College Football Is Getting Longer

College-football fans are having to devote more and more time to watching games. Each passing season sees the length of games get longer and longer.

The national average game length for the 2013-2014 season, according to NCAA stats, was three hours and 17 minutes. Games went up to three hours and 23 minutes the n

College football are getting closer to three and hours long each year.

ext season and dropped by one minute in the 2015-2016 season.

Last season, game-length average grew to three hours and 24 minutes, making for a total increase of seven minutes over the last four seasons. There could be several explanations for the rise in game length in the sport, but what is the most likely reason?

As more teams move to the spread offense, those teams are throwing the ball more each game. More passes can lead to more incompletions or first downs, both of which stop the clock. While this seems like a plausible culprit at first glance, statistics say otherwise.

During the 2013-2014 season, teams averaged 32 passes per game nationally, and the number of pass attempts stayed the same the next season. There was a slight dip in attempts for the 2015-2016 season with 31 per game, and last season, it stayed the same across the nation.

So, passing attempts haven’t jumped each season, and yet, the length of the game is still increasing. Could the cause for games running longer be fewer completed passes, then? The statistics don’t show that to be true, however.

On average, teams completed 19 passes per game in the 2013-2014 season, and that number held steady the year after. In the 2015-2016 season, the number of completions slipped to 18 per game, where it stayed last season.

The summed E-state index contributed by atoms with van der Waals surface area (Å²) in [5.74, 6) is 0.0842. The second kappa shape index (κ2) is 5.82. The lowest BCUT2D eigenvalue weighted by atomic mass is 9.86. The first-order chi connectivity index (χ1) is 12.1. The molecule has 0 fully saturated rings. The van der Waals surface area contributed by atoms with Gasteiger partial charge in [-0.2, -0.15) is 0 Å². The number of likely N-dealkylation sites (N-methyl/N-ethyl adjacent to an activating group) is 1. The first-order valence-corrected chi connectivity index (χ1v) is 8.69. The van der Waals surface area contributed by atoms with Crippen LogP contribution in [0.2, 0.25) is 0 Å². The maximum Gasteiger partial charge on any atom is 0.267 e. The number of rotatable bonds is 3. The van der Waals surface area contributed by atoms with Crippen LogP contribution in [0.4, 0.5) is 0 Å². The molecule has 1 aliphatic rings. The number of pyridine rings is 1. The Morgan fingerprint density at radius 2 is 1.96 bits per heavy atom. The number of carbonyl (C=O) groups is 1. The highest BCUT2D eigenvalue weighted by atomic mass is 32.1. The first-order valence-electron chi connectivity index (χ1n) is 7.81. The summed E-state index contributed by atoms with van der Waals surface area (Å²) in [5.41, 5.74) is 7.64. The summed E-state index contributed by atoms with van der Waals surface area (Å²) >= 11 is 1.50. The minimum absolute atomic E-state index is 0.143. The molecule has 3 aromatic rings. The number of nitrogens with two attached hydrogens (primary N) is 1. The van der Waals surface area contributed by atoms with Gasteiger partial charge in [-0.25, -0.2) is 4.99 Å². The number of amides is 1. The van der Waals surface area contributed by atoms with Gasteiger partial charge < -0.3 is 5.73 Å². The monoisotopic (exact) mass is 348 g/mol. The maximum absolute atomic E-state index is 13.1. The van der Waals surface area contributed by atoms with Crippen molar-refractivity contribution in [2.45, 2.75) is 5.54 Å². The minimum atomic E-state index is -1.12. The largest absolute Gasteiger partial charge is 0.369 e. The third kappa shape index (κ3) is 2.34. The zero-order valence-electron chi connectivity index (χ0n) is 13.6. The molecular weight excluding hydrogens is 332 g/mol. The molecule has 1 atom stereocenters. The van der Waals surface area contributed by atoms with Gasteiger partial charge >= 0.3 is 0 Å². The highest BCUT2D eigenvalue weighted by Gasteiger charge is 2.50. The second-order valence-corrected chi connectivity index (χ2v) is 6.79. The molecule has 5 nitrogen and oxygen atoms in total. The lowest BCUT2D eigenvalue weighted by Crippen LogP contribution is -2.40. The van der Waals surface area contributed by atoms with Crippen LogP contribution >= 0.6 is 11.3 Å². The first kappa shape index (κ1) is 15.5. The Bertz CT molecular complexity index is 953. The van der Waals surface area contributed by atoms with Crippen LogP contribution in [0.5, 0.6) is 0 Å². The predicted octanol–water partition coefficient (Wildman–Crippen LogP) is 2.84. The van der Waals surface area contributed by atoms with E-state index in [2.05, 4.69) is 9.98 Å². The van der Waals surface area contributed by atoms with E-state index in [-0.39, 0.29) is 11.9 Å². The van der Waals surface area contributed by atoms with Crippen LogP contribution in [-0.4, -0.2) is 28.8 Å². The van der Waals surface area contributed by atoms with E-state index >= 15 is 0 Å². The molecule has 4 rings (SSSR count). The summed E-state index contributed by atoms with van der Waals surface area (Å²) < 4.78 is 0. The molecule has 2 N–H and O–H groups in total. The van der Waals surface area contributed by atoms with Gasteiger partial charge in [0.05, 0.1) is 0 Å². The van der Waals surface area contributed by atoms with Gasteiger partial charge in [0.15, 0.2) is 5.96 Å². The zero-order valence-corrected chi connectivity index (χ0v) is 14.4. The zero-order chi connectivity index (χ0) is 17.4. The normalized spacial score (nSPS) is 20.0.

The other obvious potential reason is more first downs, which stop the clocks and could lengthen games. But that hasn’t been the case over the last four seasons, as teams have averaged 20 first downs, 19 first downs, 19 first downs and 20 first downs.

The number of plays hasn’t changed over the last four seasons, either. Teams averaged 143 plays per game in 2013-2014, 143 in 2014-2015 and 142 in both of the last two seasons. Again, there isn’t anything in the stats to say why game length is increasing.

That leaves just a few reasons for the length of games to be on the rise.

One thought is that injuries can add to the length of games. The clock stops with each injury, and players are taught to go down if they think they have an injury. There are no official stats on the length of time spent on injuries or timeouts from injuries.

Another reason for games taking longer to finish could be instant replays. Officials review every play in college football, and in some games, it leads to several stoppages while they look at plays that could change the outcome of a game.

One major rule change could also be leading to more and longer stoppages for replays. The targeting rule, which comes into play when a defensive player hits a defenseless offensive player or leads with his head, can result in players being ejected from the game and can have a major impact on a game.

Officials must carefully review those plays to make sure targeting is the right call and whether they should eject that player. At times, those reviews seem to take an inordinate amount of time.

Injuries and play reviews tend to lead to more commercial breaks, but there could be more commercial breaks due to the fact that networks are paying huge fees to broadcast games.

Those networks turn to advertisers to turn a profit, and more breaks in the action mean more commercials in the broadcast, which could certainly factor into the increasing game length.

If these factors are behind it, it will be hard for the powers that be in college football to shorten the games. Injuries and replay reviews are going to happen, and the networks aren’t going to stop selling ads to pay for their broadcasting rights.

The only quick fix would be changing the rule that stops the clock each time the offense picks up a first down. That would shave a few minutes off the game, but it would also change the strategy at the end of games and could lead to fewer comebacks in the sport.

Right now, fans will just have to set aside three and a half hours to watching their favorite team.